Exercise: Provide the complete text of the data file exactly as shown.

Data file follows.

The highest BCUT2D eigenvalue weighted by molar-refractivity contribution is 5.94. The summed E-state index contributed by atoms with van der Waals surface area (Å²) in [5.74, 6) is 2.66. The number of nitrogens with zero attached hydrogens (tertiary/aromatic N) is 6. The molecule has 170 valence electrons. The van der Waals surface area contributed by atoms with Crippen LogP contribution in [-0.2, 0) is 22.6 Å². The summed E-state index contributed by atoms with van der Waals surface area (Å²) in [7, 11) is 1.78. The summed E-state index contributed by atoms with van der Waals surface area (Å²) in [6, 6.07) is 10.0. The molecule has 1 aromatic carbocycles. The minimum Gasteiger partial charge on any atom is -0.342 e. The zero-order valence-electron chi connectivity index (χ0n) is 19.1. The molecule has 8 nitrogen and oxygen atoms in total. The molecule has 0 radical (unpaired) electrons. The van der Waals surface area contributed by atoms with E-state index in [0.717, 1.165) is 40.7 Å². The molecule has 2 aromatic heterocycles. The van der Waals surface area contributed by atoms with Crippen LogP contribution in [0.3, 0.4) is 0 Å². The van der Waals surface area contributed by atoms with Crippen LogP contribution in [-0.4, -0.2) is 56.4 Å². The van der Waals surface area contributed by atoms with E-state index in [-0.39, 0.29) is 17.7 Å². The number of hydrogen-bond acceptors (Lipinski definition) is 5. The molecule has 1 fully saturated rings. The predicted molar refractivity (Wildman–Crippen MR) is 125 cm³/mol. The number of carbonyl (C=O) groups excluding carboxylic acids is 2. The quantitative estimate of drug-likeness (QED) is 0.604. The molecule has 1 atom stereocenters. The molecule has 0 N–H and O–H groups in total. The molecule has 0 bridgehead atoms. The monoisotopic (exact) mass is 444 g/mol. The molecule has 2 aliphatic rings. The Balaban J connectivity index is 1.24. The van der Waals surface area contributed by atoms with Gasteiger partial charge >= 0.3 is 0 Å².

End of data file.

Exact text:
The highest BCUT2D eigenvalue weighted by molar-refractivity contribution is 5.94. The summed E-state index contributed by atoms with van der Waals surface area (Å²) in [5.74, 6) is 2.66. The number of nitrogens with zero attached hydrogens (tertiary/aromatic N) is 6. The molecule has 170 valence electrons. The van der Waals surface area contributed by atoms with Crippen LogP contribution in [-0.2, 0) is 22.6 Å². The summed E-state index contributed by atoms with van der Waals surface area (Å²) in [7, 11) is 1.78. The summed E-state index contributed by atoms with van der Waals surface area (Å²) in [6, 6.07) is 10.0. The molecule has 1 aromatic carbocycles. The minimum Gasteiger partial charge on any atom is -0.342 e. The zero-order valence-electron chi connectivity index (χ0n) is 19.1. The molecule has 8 nitrogen and oxygen atoms in total. The molecule has 0 radical (unpaired) electrons. The van der Waals surface area contributed by atoms with E-state index in [0.717, 1.165) is 40.7 Å². The molecule has 2 aromatic heterocycles. The van der Waals surface area contributed by atoms with Crippen LogP contribution in [0.3, 0.4) is 0 Å². The van der Waals surface area contributed by atoms with Crippen LogP contribution in [-0.4, -0.2) is 56.4 Å². The van der Waals surface area contributed by atoms with E-state index in [-0.39, 0.29) is 17.7 Å². The number of hydrogen-bond acceptors (Lipinski definition) is 5. The molecule has 1 fully saturated rings. The predicted molar refractivity (Wildman–Crippen MR) is 125 cm³/mol. The number of carbonyl (C=O) groups excluding carboxylic acids is 2. The quantitative estimate of drug-likeness (QED) is 0.604. The molecule has 1 atom stereocenters. The molecule has 0 N–H and O–H groups in total. The molecule has 0 bridgehead atoms. The monoisotopic (exact) mass is 444 g/mol. The molecule has 2 aliphatic rings. The Balaban J connectivity index is 1.24. The van der Waals surface area contributed by atoms with Gasteiger partial charge >= 0.3 is 0 Å².